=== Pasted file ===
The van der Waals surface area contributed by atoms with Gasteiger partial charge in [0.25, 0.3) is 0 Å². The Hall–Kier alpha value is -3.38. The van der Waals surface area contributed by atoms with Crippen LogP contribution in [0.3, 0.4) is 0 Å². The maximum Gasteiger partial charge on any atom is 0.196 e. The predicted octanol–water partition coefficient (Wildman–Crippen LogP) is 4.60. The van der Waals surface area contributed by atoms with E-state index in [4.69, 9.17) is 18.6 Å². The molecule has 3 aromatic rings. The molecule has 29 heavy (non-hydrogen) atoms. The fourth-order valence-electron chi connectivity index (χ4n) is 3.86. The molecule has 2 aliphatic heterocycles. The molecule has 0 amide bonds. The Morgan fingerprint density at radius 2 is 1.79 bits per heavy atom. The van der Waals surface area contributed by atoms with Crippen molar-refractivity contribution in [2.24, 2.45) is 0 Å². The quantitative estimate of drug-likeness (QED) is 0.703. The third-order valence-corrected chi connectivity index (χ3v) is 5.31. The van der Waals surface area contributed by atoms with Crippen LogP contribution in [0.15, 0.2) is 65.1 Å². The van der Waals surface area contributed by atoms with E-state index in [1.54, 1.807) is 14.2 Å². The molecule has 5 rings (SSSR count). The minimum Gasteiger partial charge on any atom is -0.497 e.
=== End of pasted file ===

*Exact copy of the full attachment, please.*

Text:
The van der Waals surface area contributed by atoms with Gasteiger partial charge in [0.25, 0.3) is 0 Å². The Hall–Kier alpha value is -3.38. The van der Waals surface area contributed by atoms with Crippen LogP contribution in [0.3, 0.4) is 0 Å². The maximum Gasteiger partial charge on any atom is 0.196 e. The predicted octanol–water partition coefficient (Wildman–Crippen LogP) is 4.60. The van der Waals surface area contributed by atoms with E-state index in [4.69, 9.17) is 18.6 Å². The molecule has 3 aromatic rings. The molecule has 29 heavy (non-hydrogen) atoms. The fourth-order valence-electron chi connectivity index (χ4n) is 3.86. The molecule has 2 aliphatic heterocycles. The molecule has 0 amide bonds. The Morgan fingerprint density at radius 2 is 1.79 bits per heavy atom. The van der Waals surface area contributed by atoms with Crippen molar-refractivity contribution in [2.24, 2.45) is 0 Å². The quantitative estimate of drug-likeness (QED) is 0.703. The third-order valence-corrected chi connectivity index (χ3v) is 5.31. The van der Waals surface area contributed by atoms with Crippen LogP contribution in [0.15, 0.2) is 65.1 Å². The van der Waals surface area contributed by atoms with E-state index in [1.54, 1.807) is 14.2 Å². The molecule has 5 rings (SSSR count). The minimum Gasteiger partial charge on any atom is -0.497 e.